In general, workshop participants requested that the NIH Blueprint direct the creation, expansion and distribution of tools and resources and implement guidelines for advancing model systems of neurodevelopment. For example, the workshop participants identified the increased availability of validated monoclonal antibodies, new markers for measuring circuit function, and advanced genetic reagents as crucial needs. Improved understanding of the biological bases of behavior was at the forefront of discussion; both basic and clinically-oriented researchers supported the improved study of neural development across time periods (transitions) and species (translation).  Finally, those working on developmental disorders stressed the need for the creation of public databases which could be used to combine and to share the wealth of existing and novel genetic, behavioral and imaging resources.

One of the most consistent expectations from the Neurodevelopment workshop was that deliverables provided by the Blueprint must be of broad utility to the community, well-validated, and reasonably priced. Furthermore, coordination of ongoing and nascent NIH efforts was seen as optimal. In general, the recommendations made by workshop participants fall into three general categories:

  1. Creation and validation of new tools and resources
  2. Targeted improvement of existing resources
  3. Database development/enhancement, standardization and access

These general areas of identified need and specific areas for future emphasis are presented below.

1. Creation and Validation of New Tools and Resources

Participants targeted several areas for the development of new tools and resources that would advance the field. Areas of emphasis included: improved monoclonal antibodies for a prioritized set of developmental markers, methods to detect circuit development, reagents for developmental studies in the non-human primate, and a behavioral “toolkit� for the assessment of behavioral changes across species. For instance, access to well-characterized antibodies that recognize molecules of importance to nervous system development will have a unifying effect for many lines of study across developmental neuroscience, and will provide a valuable resource for investigators supported by all NIH Neuroscience Blueprint Institutes.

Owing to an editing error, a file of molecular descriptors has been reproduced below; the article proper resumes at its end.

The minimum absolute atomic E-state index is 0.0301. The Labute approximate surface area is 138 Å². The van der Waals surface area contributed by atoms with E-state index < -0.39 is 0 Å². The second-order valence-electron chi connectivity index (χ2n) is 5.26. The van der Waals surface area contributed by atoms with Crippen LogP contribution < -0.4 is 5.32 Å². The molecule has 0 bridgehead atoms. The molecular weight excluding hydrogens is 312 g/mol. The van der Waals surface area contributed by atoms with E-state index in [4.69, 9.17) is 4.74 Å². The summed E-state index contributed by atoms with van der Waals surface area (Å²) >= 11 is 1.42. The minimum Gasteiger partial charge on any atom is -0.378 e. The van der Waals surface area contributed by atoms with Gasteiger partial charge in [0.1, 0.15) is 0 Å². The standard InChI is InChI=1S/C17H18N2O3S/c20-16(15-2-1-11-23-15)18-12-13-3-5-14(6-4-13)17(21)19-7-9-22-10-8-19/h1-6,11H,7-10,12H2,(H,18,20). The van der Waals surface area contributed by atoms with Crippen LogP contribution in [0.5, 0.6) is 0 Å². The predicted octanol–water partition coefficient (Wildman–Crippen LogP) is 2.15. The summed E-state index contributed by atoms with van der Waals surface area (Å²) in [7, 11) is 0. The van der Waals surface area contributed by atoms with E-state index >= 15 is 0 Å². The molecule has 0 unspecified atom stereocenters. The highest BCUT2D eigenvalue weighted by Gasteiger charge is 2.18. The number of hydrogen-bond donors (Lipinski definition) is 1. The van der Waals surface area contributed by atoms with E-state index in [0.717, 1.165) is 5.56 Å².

Possible strategies might include:

A. Improved analysis of developing cells and circuits

  • Novel tools and markers for cell-type specificity, including a neural development monoclonal antibody resource
  • Innovative approaches to visualize and/or manipulate specific populations of neurons within developing neural circuits
  • New technologies for temporal control of gene expression in mouse

B. Genetic resources

  • Targeted genetic analysis of gene families during development

To test the role of specific gene families (e.g. protein kinases, transcription factors) during development using gain- and loss-of-function (GOF, LOF) assays. GOF assays would focus on the utilization of a standardized toolbox of viral vectors, whereas LOF studies would be shRNA and siRNA-based.

  • RNAi technology/resources for developing neurons and glia

To produce LOF libraries for whole genome analysis, with emphasis on characterizing both neuronal and glial populations in the developing brain

  • Genetic tools for developmental analyses in the non-human primate (e.g., application of viral vectors to manipulate gene expression)

C. Cross-species standardization of assays for behavioral development

A new resource designed to identify existing gaps, build consensus on standardization of terminology and assays, and provide a central database on experimental design for developmentally appropriate behavioral measures across species.

2. Targeted Improvement of Existing Resources